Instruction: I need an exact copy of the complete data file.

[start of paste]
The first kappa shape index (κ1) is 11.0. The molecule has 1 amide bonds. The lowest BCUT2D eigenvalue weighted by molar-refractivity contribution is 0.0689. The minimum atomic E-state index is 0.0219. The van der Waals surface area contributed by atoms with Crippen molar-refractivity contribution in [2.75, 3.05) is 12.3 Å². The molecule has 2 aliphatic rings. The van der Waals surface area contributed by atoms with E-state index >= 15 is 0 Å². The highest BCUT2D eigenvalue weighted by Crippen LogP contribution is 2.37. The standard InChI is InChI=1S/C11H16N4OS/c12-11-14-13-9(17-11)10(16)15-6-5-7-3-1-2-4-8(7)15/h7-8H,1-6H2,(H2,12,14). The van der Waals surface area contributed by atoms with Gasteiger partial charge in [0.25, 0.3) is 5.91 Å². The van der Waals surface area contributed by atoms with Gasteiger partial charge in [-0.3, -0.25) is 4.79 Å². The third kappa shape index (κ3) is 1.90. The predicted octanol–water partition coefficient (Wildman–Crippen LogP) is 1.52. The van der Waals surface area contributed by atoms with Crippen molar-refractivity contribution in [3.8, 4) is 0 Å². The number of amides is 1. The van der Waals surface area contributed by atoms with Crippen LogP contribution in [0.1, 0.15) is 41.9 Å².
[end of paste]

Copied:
The first kappa shape index (κ1) is 11.0. The molecule has 1 amide bonds. The lowest BCUT2D eigenvalue weighted by molar-refractivity contribution is 0.0689. The minimum atomic E-state index is 0.0219. The van der Waals surface area contributed by atoms with Crippen molar-refractivity contribution in [2.75, 3.05) is 12.3 Å². The molecule has 2 aliphatic rings. The van der Waals surface area contributed by atoms with E-state index >= 15 is 0 Å². The highest BCUT2D eigenvalue weighted by Crippen LogP contribution is 2.37. The standard InChI is InChI=1S/C11H16N4OS/c12-11-14-13-9(17-11)10(16)15-6-5-7-3-1-2-4-8(7)15/h7-8H,1-6H2,(H2,12,14). The van der Waals surface area contributed by atoms with Gasteiger partial charge in [0.25, 0.3) is 5.91 Å². The van der Waals surface area contributed by atoms with Gasteiger partial charge in [-0.3, -0.25) is 4.79 Å². The third kappa shape index (κ3) is 1.90. The predicted octanol–water partition coefficient (Wildman–Crippen LogP) is 1.52. The van der Waals surface area contributed by atoms with Crippen molar-refractivity contribution in [3.8, 4) is 0 Å². The number of amides is 1. The van der Waals surface area contributed by atoms with Crippen LogP contribution in [0.1, 0.15) is 41.9 Å².